A unique ‘snapshot’ study in Bristol has shown that on a single day earlier this year, 171 people were supported by organisations in the city after being subjected to physical, emotional, sexual, or financial abuse. The survey, the first of its kind carried out in the city, was commissioned by the Safer Bristol Partnership on behalf of the Bristol Domestic Abuse Forum.The study took place over a 24-hour period – on March 10th – across the city. It was conducted by Professor Marianne Hester and Nicole Westmarland at the University of Bristol and funded by the Government Office for the South West. In all, 33 organisations supplied information for the survey including the police,Victim Support, the city’s Primary Care Trusts, Bristol City Council and a range of voluntary organisations. It will be repeated next year.
The aim of the survey was to increase the reporting of domestic abuse by encouraging victims to come forward, to work with those responsible for the abuse and to encourage closer working between the various agencies tackling domestic abuse and working with victims.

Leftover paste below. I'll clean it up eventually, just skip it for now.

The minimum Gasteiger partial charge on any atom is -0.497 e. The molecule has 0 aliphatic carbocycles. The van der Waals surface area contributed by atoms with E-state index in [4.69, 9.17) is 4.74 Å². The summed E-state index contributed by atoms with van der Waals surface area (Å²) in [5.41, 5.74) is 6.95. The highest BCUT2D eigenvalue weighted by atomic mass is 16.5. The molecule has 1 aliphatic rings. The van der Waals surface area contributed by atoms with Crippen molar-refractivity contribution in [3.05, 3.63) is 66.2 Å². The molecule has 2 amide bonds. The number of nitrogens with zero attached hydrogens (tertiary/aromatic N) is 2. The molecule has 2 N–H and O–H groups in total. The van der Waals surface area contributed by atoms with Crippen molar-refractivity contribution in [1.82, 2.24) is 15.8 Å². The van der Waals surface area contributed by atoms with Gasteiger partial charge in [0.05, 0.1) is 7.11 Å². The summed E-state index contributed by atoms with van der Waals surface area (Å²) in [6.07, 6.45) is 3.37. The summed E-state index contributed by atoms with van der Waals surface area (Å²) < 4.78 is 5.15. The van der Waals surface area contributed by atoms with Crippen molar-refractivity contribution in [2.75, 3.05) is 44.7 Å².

Of the 171 victims on the ‘snapshot’ day, 89 per cent were women. In most cases – 81 per cent – the victim was female and the perpetrator was male. Most incidents, too, took place within an ‘intimate’, rather than a ‘familial’ relationship. In half of cases, the victim and perpetrator were partners. In just over a third of incidents they were married. The most frequent abuse was emotional, closely followed by physical abuse. One in six victims had been sexually abused.
Councillor Gary Hopkins, Chair of the Safer Bristol Partnership, said the positive message from the survey was that the range of organisations, working in close partnership to tackle domestic abuse, were having an impact and more people were coming forward to report domestic abuse.